Singapore banking leader Wee Cho Yaw dies at 95

Singapore banking leader Wee Cho Yaw dies at 95

Former chairman of UOB built a regional banking powerhouse and shaped Singapore finance industry

In addition to steering UOB through the consolidation of the Singapore finance sector to become one of the city-state's three banking giants, Wee Cho Yaw played a role in reviving the fortunes of the storied Tiger Balm brand.
In addition to steering UOB through the consolidation of the Singapore finance sector to become one of the city-state's three banking giants, Wee Cho Yaw played a role in reviving the fortunes of the storied Tiger Balm brand.

Wee Cho Yaw, the billionaire who shaped Singapore’s financial landscape by amalgamating several old family-controlled banks, has died. He was 95.

The former chairman of United Overseas Bank (UOB) died on Saturday, according to a spokesperson for the lender. His funeral will be held on Feb 9, the bank said separately.

Wee was one of last of the generation of bankers born before World War II who came to dominate Singapore’s financial system after the country gained independence from Britain in the 1960s. He spearheaded the acquisition of banks across Southeast Asia to form UOB, one of the region’s largest lenders, after his father co-founded its predecessor in 1935.

He amassed a net worth of $10.4 billion as of February 2024, according to the Bloomberg Billionaires Index.

“My father has left an indelible mark in Singapore and the region,” Wee Ee Cheong, chief executive officer of UOB since 2007, said in a statement.

“Whether it is through thinking for the long-term, the importance of deep relationships, doing the right thing or giving a helping hand to those in need, the influence of my father and his values will endure at UOB.”

The elder Wee was the chairman of UOL Group Ltd, one of Singapore’s largest property developers. Notable parts of his property empire include the Pan Pacific Hotels chain and the SGX Centre in Singapore.

He also played a key role in rescuing the parent company for the producer of Tiger Balm, an iconic pain-relief ointment that dates back to the times of the Chinese emperors.

Key acquisition

Wee was born in Kinmen, an island off the coast of Fujian province in China, to Wee Kheng Chiang, a businessman, and Koh Geok Siew, a villager from the fishing port of Jincheng. They married when Geok Siew was 18 and she became Kheng Chiang’s second wife, with the blessing of his first wife. Such was a common practice at the time.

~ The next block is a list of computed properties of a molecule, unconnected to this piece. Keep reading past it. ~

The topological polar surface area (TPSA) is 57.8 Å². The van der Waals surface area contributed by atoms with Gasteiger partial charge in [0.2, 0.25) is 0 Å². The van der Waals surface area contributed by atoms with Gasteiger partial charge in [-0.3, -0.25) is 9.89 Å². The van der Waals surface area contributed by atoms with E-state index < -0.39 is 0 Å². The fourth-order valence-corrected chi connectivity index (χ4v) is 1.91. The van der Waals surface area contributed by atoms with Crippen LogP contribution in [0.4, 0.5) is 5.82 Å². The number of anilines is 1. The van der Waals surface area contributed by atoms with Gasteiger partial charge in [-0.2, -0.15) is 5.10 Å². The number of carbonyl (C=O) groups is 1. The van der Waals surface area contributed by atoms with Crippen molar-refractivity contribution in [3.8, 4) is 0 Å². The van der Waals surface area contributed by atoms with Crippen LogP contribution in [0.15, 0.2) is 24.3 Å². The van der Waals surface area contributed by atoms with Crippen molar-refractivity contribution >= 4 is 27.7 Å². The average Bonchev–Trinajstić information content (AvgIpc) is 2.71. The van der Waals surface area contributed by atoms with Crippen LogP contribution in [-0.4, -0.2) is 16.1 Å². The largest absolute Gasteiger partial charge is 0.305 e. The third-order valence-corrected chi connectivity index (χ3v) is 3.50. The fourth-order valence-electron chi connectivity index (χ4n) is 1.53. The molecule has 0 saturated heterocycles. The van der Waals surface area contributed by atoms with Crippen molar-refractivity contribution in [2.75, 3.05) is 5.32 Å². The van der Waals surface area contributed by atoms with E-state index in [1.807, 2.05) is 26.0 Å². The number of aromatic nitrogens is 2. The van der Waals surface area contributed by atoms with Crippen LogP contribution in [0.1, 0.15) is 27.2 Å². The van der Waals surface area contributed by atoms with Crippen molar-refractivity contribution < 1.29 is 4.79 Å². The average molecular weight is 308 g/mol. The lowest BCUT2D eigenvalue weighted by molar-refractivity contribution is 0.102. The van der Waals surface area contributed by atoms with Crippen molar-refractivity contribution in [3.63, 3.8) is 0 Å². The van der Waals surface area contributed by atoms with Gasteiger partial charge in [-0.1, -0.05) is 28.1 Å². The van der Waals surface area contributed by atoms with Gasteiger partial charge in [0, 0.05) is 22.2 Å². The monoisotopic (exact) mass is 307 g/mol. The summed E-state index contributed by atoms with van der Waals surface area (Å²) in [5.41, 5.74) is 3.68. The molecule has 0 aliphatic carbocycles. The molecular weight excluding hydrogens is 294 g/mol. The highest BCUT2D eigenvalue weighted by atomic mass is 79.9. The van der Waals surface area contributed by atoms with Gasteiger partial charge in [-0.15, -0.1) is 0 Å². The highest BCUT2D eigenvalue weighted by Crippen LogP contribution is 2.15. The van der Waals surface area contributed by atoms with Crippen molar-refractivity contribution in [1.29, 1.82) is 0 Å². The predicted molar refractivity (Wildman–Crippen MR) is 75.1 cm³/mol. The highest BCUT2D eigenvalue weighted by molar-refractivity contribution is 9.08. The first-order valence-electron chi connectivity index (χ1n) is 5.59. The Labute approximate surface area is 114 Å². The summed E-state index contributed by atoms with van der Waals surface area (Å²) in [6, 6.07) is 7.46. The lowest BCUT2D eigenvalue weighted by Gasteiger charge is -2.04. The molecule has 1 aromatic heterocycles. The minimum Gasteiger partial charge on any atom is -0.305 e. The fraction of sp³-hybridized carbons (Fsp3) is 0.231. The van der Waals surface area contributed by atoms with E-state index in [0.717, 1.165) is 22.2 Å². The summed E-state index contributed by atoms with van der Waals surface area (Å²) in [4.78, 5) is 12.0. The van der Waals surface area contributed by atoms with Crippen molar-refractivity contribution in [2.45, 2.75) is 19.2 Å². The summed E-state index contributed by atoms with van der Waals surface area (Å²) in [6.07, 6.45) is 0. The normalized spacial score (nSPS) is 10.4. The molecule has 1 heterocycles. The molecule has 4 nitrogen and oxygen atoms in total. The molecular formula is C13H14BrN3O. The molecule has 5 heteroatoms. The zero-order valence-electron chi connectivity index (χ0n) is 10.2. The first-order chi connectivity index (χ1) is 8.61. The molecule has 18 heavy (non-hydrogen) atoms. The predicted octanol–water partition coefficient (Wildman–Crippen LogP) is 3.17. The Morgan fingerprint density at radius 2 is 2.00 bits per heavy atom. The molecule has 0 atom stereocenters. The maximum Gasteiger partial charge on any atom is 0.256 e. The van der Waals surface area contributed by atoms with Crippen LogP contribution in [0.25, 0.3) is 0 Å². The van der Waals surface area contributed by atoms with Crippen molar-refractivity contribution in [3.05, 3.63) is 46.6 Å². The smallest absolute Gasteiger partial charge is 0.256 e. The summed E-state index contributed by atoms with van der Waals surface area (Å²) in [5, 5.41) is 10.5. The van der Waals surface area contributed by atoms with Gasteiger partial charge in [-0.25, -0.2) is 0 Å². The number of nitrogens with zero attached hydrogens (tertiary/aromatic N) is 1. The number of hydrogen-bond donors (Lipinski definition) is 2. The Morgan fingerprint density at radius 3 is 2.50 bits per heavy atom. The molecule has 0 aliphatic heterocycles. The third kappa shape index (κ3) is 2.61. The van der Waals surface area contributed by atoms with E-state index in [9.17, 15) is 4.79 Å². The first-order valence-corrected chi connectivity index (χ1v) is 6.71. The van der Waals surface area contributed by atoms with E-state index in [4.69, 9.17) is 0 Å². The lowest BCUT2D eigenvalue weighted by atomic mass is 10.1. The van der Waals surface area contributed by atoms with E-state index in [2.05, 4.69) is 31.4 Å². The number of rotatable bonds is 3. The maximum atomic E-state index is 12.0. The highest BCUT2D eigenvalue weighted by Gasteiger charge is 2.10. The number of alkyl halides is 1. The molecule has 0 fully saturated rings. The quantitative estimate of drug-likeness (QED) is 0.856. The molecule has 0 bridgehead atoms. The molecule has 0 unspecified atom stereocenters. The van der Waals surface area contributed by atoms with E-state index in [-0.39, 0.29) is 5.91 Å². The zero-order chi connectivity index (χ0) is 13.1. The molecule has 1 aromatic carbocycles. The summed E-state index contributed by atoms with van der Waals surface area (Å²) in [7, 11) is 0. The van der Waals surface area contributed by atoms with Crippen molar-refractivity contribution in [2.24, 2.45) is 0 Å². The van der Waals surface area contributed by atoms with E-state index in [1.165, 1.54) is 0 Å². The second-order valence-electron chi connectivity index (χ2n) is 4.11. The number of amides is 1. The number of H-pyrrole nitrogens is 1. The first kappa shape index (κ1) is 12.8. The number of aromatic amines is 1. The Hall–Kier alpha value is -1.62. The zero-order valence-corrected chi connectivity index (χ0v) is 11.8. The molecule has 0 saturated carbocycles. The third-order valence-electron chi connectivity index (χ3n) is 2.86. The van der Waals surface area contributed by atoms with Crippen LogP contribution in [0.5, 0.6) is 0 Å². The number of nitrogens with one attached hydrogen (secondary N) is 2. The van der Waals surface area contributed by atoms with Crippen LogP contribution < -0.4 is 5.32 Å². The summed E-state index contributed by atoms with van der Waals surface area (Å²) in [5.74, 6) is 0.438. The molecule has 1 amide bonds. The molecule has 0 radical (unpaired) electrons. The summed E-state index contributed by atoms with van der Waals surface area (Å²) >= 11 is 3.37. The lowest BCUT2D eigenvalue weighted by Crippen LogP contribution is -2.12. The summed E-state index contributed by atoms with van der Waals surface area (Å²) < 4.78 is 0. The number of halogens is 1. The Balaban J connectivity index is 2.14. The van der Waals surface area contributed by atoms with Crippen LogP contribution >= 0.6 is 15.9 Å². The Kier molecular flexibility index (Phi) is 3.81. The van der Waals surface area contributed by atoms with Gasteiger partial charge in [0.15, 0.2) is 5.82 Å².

Wee Cho Yaw stayed with his mother until age seven, then moved to Malaya, as it was known then, and later to Singapore in 1939. His early education was disrupted by World War II as the Japanese started bombing Singapore two years later. 

He resumed his studies in 1949 at St Andrew’s, an Anglican secondary school, but didn’t take to it because he was older than most of his classmates — and less proficient in English. Instead he joined his father’s commodity and spice trading firm Kheng Leong in Singapore.

Wee left that career in 1958 to focus on building the family’s bank. Incorporated as the United Chinese Bank, it catered mainly to the Fujian community in its early years, according to the bank’s website. The name was changed in 1965.

After listing it in 1970, Wee embarked on a series of takeovers, steering UOB through the consolidation of Singapore’s financial sector, in which dozens of banks were sucked up by the early 2000s into the three major ones now.

His most famous takeover occurred in 2001 when he fended off competition  from the regional giant DBS to buy Singapore’s Overseas Union Bank. 

OUB had perceived DBS’s offer as hostile, mainly because the government-backed lender had not consulted its tycoon owner Lien Ying Chow before launching the bid. Things were made worse by damaging comments in its takeover documents. 

Wee, who hadn’t planned on buying OUB, quickly arranged to meet with Lien and his wife at their home before making a friendly S$10 billion (US$7.4 billion) bid that eventually won over the bank.

Wee also diversified into other product areas like trade finance and foreign exchange.

His involvement with Tiger Balm was circuitous. The parent, Haw Par Brothers International, went public in 1969 but soon fell on hard times and the Singapore government intervened to save it in 1975. A new board, including Wee, was formed to put the house in order; he was appointed chairman in 1978 and consolidated the business, according to the company website. It was renamed Haw Par Corp in 1997.

Family succession

Wee stepped down as chairman of UOB in 2013 but stayed on as chairman emeritus and a honorary adviser.

The bank’s acquisitive zeal waned, although it remained one of Singapore’s biggest along with DBS and Oversea-Chinese Banking Corp. At the company’s annual meeting in 2016, Wee explained that acquisitions came with risks, and UOB needed to be careful.

In early 2022, his oldest son, Ee Cheong, led the bank in its first major takeover in 16 years, agreeing to pay about S$4.9 billion to buy the consumer assets of Citigroup  in Thailand, Indonesia, Malaysia and Vietnam.

The elder Wee expressed pride in a 2014 biography that, at the time, all his children managed or worked at family-related businesses. Another son, Wee Ee Chao, took over the brokerage UOB Kay Hian Holdings Ltd in 2000.

Ee Cheong’s son, Wee Teng Chuen, left the bank in 2020 and joined 32 Real Estate Pte as managing director and head of capital-raising.

“I do not know if the fourth generation of the Wee Kheng Chiang family will take over the reins in the future,” Wee said in the 2014 biography. “I can only hope they do.”

Do you like the content of this article?
COMMENT (1)